In 1914 Thomas Edison’s laboratory caught on fire. When he realized how big the blaze was, Edison sent word to his family and friends, “Get down here quick. You may never again see anything like this!”
Edison lost 2 million dollars in equipment and the record of a life’s work. Walking through the rubble with his son Charles, he said, “There’s a great value in disaster. All our mistakes are burned up. Thank God we can start anew.”
How many would be able to respond with gratitude after such loss? Giving thanks to God, Edison started anew. Many great inventions came after his laboratory burned.
How can we reap the benefits of a thankful heart all year long?
Planting Seeds of Gratitude
We each face a decision about what to plant in our heart. “We can decide to be grateful or to be bitter” (Henry Nouwen). The wise man chooses to plant seeds of gratitude: In everything give thanks; for this is the will of God in Christ Jesus for you (1 Thessalonians 5:18). Being thankful is something all Christians are responsible to do.
We can’t command our feelings, but we can command our will. We can determine to say “thank You, Lord” even when we don’t feel like it. And, our emotions will follow our actions.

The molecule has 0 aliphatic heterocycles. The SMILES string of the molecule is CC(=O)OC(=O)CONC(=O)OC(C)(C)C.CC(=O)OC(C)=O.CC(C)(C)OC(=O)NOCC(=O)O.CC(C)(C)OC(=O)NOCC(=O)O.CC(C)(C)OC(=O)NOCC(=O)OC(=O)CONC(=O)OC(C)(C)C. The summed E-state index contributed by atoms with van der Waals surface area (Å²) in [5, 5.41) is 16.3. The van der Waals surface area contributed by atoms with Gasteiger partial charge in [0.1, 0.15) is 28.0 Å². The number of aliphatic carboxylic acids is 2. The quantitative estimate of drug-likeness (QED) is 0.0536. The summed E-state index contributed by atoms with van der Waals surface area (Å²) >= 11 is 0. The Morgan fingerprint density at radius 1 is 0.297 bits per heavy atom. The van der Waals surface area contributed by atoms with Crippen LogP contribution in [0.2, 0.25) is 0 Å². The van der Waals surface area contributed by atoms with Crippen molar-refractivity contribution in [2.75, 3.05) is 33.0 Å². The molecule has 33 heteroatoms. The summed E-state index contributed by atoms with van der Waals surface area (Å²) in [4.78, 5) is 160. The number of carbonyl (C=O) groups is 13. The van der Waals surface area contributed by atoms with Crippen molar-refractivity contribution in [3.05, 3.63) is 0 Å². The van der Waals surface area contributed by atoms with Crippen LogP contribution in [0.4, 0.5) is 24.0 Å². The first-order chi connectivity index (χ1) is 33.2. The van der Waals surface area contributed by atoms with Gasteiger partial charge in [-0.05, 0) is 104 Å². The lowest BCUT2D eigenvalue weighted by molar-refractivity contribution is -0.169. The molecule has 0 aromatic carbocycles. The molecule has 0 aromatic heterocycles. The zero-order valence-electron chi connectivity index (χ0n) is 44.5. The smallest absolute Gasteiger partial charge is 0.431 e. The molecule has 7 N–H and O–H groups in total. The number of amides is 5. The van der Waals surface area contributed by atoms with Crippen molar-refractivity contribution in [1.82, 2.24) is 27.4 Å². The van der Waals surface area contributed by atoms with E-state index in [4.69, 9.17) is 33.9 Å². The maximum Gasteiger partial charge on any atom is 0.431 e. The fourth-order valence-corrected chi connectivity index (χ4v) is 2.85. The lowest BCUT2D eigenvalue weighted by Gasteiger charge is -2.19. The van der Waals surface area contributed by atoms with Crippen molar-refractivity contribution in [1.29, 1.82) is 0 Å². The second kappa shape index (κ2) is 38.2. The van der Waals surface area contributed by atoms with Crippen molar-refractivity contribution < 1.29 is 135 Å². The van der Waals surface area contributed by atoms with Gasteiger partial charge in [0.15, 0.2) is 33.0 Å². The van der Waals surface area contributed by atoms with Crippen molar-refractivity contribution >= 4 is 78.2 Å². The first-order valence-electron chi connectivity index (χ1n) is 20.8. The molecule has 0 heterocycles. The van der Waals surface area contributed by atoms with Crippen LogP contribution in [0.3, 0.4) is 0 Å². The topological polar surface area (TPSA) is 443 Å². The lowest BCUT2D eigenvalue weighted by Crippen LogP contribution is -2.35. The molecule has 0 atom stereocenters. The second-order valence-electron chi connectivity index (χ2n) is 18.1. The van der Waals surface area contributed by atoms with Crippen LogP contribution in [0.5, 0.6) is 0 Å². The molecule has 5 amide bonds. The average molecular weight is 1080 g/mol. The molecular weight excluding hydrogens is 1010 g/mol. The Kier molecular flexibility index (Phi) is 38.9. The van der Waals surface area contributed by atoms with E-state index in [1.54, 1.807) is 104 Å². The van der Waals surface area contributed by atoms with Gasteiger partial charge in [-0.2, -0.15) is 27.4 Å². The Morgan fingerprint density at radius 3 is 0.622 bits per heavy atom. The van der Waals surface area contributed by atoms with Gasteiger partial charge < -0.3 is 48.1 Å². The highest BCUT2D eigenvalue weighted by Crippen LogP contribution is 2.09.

Cultivating a Thankful Heart
When you plant seeds of thanksgiving in your heart, the water of God’s Word will keep them alive. So, give thanks always for all things to God the Father (Ephesians 5:20) and enter into His gates with thanksgiving, and into His courts with praise (Psalm 100:4). Whenever we come before God, we are always to come with a grateful heart.
Cultivate an attitude of gratitude. Think about the things God has done for you. List the blessings of God in your life. Then, imagine if each thing were taken away from you. What would your life be like? Now mentally put each person and thing back on your list and be thankful.
No matter what our circumstance, we can find a reason to be thankful. You may find yourself in a terrible family or work situation. Give thanks in the midst of your problems.